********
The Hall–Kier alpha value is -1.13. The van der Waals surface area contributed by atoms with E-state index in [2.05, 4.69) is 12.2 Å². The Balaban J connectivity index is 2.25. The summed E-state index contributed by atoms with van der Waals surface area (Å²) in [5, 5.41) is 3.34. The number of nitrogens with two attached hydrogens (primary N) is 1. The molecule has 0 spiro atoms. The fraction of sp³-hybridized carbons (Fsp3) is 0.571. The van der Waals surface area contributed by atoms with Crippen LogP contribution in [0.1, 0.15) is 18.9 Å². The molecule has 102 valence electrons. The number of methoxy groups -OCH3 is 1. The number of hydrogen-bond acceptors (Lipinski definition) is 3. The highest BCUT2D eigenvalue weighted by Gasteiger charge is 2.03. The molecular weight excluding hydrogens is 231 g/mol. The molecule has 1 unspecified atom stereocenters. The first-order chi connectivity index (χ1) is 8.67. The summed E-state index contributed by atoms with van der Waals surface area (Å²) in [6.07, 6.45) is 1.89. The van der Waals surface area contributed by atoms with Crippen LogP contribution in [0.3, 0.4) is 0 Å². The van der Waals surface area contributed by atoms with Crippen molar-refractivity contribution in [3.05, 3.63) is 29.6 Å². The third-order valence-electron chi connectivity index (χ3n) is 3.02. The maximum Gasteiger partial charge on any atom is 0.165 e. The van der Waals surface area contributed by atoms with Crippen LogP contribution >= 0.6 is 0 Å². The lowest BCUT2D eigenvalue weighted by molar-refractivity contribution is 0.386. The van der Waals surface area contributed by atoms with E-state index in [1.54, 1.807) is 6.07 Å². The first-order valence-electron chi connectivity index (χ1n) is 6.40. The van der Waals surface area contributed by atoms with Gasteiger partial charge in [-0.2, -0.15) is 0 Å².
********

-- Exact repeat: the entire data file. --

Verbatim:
The Hall–Kier alpha value is -1.13. The van der Waals surface area contributed by atoms with E-state index in [2.05, 4.69) is 12.2 Å². The Balaban J connectivity index is 2.25. The summed E-state index contributed by atoms with van der Waals surface area (Å²) in [5, 5.41) is 3.34. The number of nitrogens with two attached hydrogens (primary N) is 1. The molecule has 0 spiro atoms. The fraction of sp³-hybridized carbons (Fsp3) is 0.571. The van der Waals surface area contributed by atoms with Crippen LogP contribution in [0.1, 0.15) is 18.9 Å². The molecule has 102 valence electrons. The number of methoxy groups -OCH3 is 1. The number of hydrogen-bond acceptors (Lipinski definition) is 3. The highest BCUT2D eigenvalue weighted by Gasteiger charge is 2.03. The molecular weight excluding hydrogens is 231 g/mol. The molecule has 1 unspecified atom stereocenters. The first-order chi connectivity index (χ1) is 8.67. The summed E-state index contributed by atoms with van der Waals surface area (Å²) in [6.07, 6.45) is 1.89. The van der Waals surface area contributed by atoms with Crippen LogP contribution in [0.3, 0.4) is 0 Å². The van der Waals surface area contributed by atoms with Crippen molar-refractivity contribution in [3.05, 3.63) is 29.6 Å². The third-order valence-electron chi connectivity index (χ3n) is 3.02. The maximum Gasteiger partial charge on any atom is 0.165 e. The van der Waals surface area contributed by atoms with Crippen LogP contribution >= 0.6 is 0 Å². The lowest BCUT2D eigenvalue weighted by molar-refractivity contribution is 0.386. The van der Waals surface area contributed by atoms with E-state index in [1.54, 1.807) is 6.07 Å². The first-order valence-electron chi connectivity index (χ1n) is 6.40. The van der Waals surface area contributed by atoms with Gasteiger partial charge in [-0.2, -0.15) is 0 Å².